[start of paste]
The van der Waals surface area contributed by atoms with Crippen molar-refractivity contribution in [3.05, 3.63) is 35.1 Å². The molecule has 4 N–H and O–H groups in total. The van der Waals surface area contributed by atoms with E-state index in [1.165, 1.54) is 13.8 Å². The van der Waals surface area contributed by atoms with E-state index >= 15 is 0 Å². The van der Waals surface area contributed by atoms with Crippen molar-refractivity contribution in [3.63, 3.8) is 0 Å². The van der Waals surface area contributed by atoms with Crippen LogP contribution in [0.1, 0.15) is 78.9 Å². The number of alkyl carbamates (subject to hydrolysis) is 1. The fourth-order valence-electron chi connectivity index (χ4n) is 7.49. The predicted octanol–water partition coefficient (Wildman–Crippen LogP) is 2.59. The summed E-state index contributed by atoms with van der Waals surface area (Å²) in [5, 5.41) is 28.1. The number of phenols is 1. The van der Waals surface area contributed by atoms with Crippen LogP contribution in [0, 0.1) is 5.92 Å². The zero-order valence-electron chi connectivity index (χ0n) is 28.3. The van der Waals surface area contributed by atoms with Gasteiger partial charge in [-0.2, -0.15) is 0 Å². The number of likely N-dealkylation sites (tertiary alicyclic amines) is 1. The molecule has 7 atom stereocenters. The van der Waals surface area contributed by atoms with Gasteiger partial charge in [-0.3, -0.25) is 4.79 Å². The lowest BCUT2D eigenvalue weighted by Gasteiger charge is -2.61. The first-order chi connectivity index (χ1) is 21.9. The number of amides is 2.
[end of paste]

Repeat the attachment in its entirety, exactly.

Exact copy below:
The van der Waals surface area contributed by atoms with Crippen molar-refractivity contribution in [3.05, 3.63) is 35.1 Å². The molecule has 4 N–H and O–H groups in total. The van der Waals surface area contributed by atoms with E-state index in [1.165, 1.54) is 13.8 Å². The van der Waals surface area contributed by atoms with E-state index >= 15 is 0 Å². The van der Waals surface area contributed by atoms with Crippen molar-refractivity contribution in [3.63, 3.8) is 0 Å². The van der Waals surface area contributed by atoms with Crippen LogP contribution in [0.1, 0.15) is 78.9 Å². The number of alkyl carbamates (subject to hydrolysis) is 1. The fourth-order valence-electron chi connectivity index (χ4n) is 7.49. The predicted octanol–water partition coefficient (Wildman–Crippen LogP) is 2.59. The summed E-state index contributed by atoms with van der Waals surface area (Å²) in [5, 5.41) is 28.1. The number of phenols is 1. The van der Waals surface area contributed by atoms with Crippen LogP contribution in [0, 0.1) is 5.92 Å². The zero-order valence-electron chi connectivity index (χ0n) is 28.3. The van der Waals surface area contributed by atoms with Gasteiger partial charge in [-0.2, -0.15) is 0 Å². The number of likely N-dealkylation sites (tertiary alicyclic amines) is 1. The molecule has 7 atom stereocenters. The van der Waals surface area contributed by atoms with Gasteiger partial charge in [-0.3, -0.25) is 4.79 Å². The lowest BCUT2D eigenvalue weighted by Gasteiger charge is -2.61. The first-order chi connectivity index (χ1) is 21.9. The number of amides is 2.